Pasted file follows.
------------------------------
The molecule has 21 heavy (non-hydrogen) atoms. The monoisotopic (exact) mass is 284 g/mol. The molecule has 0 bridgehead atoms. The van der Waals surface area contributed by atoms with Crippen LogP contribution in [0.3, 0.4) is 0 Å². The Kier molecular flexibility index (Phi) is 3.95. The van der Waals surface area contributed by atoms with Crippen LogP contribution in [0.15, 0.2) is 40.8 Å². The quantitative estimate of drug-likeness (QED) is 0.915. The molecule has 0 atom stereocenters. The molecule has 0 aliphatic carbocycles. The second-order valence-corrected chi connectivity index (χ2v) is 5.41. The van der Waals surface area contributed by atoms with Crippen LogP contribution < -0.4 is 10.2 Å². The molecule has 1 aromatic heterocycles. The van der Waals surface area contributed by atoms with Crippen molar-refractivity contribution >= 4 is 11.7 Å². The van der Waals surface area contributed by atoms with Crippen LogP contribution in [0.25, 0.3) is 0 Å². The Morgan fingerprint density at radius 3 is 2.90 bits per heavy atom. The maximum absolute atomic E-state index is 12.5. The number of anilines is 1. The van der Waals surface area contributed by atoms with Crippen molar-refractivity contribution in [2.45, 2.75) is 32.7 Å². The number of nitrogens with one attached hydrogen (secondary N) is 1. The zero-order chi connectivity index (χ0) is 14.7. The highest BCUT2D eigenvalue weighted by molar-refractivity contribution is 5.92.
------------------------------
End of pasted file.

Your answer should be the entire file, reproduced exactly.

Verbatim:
The molecule has 21 heavy (non-hydrogen) atoms. The monoisotopic (exact) mass is 284 g/mol. The molecule has 0 bridgehead atoms. The van der Waals surface area contributed by atoms with Crippen LogP contribution in [0.3, 0.4) is 0 Å². The Kier molecular flexibility index (Phi) is 3.95. The van der Waals surface area contributed by atoms with Crippen LogP contribution in [0.15, 0.2) is 40.8 Å². The quantitative estimate of drug-likeness (QED) is 0.915. The molecule has 0 atom stereocenters. The molecule has 0 aliphatic carbocycles. The second-order valence-corrected chi connectivity index (χ2v) is 5.41. The van der Waals surface area contributed by atoms with Crippen LogP contribution < -0.4 is 10.2 Å². The molecule has 1 aromatic heterocycles. The van der Waals surface area contributed by atoms with Crippen molar-refractivity contribution >= 4 is 11.7 Å². The van der Waals surface area contributed by atoms with Crippen LogP contribution in [0.25, 0.3) is 0 Å². The Morgan fingerprint density at radius 3 is 2.90 bits per heavy atom. The maximum absolute atomic E-state index is 12.5. The number of anilines is 1. The van der Waals surface area contributed by atoms with Crippen molar-refractivity contribution in [2.45, 2.75) is 32.7 Å². The number of nitrogens with one attached hydrogen (secondary N) is 1. The zero-order chi connectivity index (χ0) is 14.7. The highest BCUT2D eigenvalue weighted by molar-refractivity contribution is 5.92.